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The Film Room: Arian Foster Demonstrates How To Set Up Blockers

Ever wondered what separates a good running back from a great running back? Let Arian Foster show you what it means to be a three time All-Pro as BRB's Brett Kollmann breaks down the film.

Kyle Terada-USA TODAY Sports

Going into the 2014 season, I confess that I was nervous about Arian Foster. The greatest running back in Texans' history was banged up in training camp, did not play a single snap in all of preseason, and was being thrown into a new offense with principles that Gary Kubiak rarely (if ever) used.

Would he be healthy? Would he be productive? Would he be the same runner on power plays that he was in zone plays? Fortunately for my admittedly foolish self, the answers to those questions are yes, yes, and hell freakin’ yes. One run in particular in the second quarter of the Raiders-Texans game really stood out to me as the definitive statement that Arian Foster is indeed "back".

The Texans are in "11" personnel (one back, one tight end) on 3rd and 9 against a 3-3-5 nickel package from the Raiders. Ryan Fitzpatrick checks to a simple power run at the line of scrimmage against a light box as the Oakland linebackers try to sort themselves out. Brandon Brooks is tasked with washing former Texan Antonio Smith down the line of scrimmage while Ben Jones pulls and locates the first inside linebacker to fill the intended rushing lane in the B gap. Meanwhile, Chris Myers and Duane Brown pick up Lamarr Woodley in Jones’ now vacated gap.


The ball is snapped. So far, so good.


The key to this play’s success is spacing. Foster needs to get to the open field outside the hashes on this play if Houston has any hope of a first down, so Ben Jones must block the outside half of linebacker Miles Burris (#56). By blocking the outside half of his man, Jones has enough leverage to seal the intended lane in the B gap (red arrow) away from the other unblocked linebacker on the back side, Khalil Mack (#52).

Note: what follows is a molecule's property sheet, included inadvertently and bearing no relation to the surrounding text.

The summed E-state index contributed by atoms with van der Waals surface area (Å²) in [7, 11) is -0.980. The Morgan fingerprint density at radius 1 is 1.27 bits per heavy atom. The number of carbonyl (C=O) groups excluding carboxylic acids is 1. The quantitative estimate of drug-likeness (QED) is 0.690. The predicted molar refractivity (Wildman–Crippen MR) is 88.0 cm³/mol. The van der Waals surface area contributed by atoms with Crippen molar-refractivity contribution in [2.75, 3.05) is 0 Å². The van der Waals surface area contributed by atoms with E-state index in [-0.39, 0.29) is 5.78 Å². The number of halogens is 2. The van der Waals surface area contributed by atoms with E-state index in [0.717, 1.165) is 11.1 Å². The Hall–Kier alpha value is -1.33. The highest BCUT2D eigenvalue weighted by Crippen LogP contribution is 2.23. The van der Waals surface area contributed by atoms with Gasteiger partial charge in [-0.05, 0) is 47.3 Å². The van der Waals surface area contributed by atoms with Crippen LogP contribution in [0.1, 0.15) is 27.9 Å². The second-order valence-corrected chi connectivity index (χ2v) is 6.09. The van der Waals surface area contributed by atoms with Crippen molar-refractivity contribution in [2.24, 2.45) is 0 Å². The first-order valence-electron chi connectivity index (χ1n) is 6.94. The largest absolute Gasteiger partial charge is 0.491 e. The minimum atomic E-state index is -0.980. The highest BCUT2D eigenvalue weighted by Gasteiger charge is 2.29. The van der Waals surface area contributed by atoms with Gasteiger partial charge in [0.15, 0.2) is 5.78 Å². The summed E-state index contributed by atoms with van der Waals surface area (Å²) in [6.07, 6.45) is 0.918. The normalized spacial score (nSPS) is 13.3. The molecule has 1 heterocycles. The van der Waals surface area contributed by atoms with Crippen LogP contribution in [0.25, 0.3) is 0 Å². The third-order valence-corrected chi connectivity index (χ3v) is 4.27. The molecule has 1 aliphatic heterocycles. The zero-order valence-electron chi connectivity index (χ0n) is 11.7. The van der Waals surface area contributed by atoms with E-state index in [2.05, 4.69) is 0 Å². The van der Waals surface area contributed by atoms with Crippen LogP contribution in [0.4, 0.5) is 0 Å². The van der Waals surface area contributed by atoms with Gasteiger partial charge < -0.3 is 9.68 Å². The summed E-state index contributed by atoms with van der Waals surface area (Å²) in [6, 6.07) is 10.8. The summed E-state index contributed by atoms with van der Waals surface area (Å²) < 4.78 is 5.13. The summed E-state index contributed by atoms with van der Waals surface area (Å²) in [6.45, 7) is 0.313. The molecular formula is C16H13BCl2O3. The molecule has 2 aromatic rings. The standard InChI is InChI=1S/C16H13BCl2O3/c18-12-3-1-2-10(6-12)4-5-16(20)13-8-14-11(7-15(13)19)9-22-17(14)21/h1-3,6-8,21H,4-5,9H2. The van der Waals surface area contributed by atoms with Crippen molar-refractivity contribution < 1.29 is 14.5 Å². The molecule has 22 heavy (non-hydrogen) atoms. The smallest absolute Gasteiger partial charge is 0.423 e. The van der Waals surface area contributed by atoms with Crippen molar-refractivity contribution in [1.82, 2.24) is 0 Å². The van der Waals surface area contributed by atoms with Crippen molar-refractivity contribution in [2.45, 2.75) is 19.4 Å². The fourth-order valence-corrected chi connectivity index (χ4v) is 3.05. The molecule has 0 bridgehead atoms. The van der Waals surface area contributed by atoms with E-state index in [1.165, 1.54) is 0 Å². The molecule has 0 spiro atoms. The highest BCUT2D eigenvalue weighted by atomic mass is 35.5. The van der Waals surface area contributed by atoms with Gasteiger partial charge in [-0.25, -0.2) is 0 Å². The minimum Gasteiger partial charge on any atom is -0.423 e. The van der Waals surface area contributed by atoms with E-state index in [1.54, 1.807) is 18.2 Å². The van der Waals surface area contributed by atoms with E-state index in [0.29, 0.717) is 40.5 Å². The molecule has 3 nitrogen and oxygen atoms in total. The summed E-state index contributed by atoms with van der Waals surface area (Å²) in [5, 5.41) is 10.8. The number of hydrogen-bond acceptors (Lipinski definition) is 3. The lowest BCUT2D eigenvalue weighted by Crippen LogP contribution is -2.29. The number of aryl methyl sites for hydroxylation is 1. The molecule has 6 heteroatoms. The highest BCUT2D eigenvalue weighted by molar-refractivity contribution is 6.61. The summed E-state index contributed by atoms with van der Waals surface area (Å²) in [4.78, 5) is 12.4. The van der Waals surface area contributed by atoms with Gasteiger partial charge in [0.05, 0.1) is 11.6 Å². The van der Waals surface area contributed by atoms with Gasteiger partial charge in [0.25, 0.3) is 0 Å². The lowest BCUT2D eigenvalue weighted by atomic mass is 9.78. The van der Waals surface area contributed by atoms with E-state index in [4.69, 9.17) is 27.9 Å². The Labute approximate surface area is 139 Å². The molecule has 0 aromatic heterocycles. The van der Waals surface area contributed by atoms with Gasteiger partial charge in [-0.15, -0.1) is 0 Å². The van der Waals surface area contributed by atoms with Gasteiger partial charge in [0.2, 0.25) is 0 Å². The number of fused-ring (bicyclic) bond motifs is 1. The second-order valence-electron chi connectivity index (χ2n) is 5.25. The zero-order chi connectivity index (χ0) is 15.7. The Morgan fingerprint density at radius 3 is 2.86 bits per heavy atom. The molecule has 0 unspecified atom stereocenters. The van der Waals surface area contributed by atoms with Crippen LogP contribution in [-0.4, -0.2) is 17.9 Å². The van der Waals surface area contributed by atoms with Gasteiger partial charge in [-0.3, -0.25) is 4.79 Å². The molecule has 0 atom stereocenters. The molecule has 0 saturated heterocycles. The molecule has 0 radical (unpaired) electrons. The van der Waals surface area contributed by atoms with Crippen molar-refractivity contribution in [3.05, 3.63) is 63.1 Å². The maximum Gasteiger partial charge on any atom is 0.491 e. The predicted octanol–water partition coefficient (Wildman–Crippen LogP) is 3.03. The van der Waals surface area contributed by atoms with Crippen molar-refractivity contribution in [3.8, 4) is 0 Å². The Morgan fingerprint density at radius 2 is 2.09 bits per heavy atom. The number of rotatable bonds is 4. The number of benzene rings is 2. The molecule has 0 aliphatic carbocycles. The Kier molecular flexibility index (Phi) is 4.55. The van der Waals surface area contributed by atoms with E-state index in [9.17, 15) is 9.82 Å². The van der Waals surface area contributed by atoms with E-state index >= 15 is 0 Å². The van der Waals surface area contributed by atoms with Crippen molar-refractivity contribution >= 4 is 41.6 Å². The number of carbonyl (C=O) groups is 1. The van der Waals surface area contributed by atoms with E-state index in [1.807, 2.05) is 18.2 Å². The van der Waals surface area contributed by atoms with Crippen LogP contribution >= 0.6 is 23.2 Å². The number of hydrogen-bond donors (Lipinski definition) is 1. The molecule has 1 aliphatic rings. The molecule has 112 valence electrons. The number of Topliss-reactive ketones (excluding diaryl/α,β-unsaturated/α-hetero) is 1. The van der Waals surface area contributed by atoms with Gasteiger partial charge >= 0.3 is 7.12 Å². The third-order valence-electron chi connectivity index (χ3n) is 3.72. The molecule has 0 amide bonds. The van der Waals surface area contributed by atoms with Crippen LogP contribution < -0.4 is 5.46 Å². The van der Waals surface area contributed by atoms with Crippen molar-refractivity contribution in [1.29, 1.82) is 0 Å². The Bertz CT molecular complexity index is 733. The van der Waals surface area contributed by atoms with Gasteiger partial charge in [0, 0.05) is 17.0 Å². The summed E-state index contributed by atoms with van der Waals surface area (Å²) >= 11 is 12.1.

Foster has his own role to play in opening the lane, however. Jones’ job will be made infinitely easier if Foster presses inside to the A gap (blue arrow), which will force a reaction from Burris inside and give Jones the leverage he needs to seal the outside lane. When you hear commentators talking about a running back "setting up his blocks", this is exactly what they mean.






And that, my friends, is how you break into daylight. Take a look at this play in full speed to get a true sense of just how spectacular Foster makes even the simplest of runs look.  As an added bonus, check out this other gap scheme run that Foster set up beautifully for a nice gain on the first play of the game. Poetry in motion, people…poetry in motion.

Texans fans are witnessing a rare breed of football player here. Now that #23 is healthy again, I suggest that everyone savor this while they still can. It may be awhile before Houston gets another running back like this one.

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